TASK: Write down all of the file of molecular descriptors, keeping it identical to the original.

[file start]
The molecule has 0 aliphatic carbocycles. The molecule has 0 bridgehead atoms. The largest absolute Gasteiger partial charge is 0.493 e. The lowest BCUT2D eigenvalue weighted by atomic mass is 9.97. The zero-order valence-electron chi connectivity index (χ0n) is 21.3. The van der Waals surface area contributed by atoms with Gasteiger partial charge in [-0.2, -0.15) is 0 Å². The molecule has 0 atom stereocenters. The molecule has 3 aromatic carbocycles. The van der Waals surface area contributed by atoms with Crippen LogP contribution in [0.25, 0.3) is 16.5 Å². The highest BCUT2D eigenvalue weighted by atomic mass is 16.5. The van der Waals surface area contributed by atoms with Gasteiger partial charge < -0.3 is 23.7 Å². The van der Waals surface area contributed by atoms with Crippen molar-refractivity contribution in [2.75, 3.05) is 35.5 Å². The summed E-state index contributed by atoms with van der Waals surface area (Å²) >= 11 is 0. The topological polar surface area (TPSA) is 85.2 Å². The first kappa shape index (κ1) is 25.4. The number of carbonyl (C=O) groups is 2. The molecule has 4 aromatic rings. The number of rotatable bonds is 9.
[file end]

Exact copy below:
The molecule has 0 aliphatic carbocycles. The molecule has 0 bridgehead atoms. The largest absolute Gasteiger partial charge is 0.493 e. The lowest BCUT2D eigenvalue weighted by atomic mass is 9.97. The zero-order valence-electron chi connectivity index (χ0n) is 21.3. The van der Waals surface area contributed by atoms with Gasteiger partial charge in [-0.2, -0.15) is 0 Å². The molecule has 0 atom stereocenters. The molecule has 3 aromatic carbocycles. The van der Waals surface area contributed by atoms with Crippen LogP contribution in [0.25, 0.3) is 16.5 Å². The highest BCUT2D eigenvalue weighted by atomic mass is 16.5. The van der Waals surface area contributed by atoms with Gasteiger partial charge < -0.3 is 23.7 Å². The van der Waals surface area contributed by atoms with Crippen molar-refractivity contribution in [2.75, 3.05) is 35.5 Å². The summed E-state index contributed by atoms with van der Waals surface area (Å²) >= 11 is 0. The topological polar surface area (TPSA) is 85.2 Å². The first kappa shape index (κ1) is 25.4. The number of carbonyl (C=O) groups is 2. The molecule has 4 aromatic rings. The number of rotatable bonds is 9.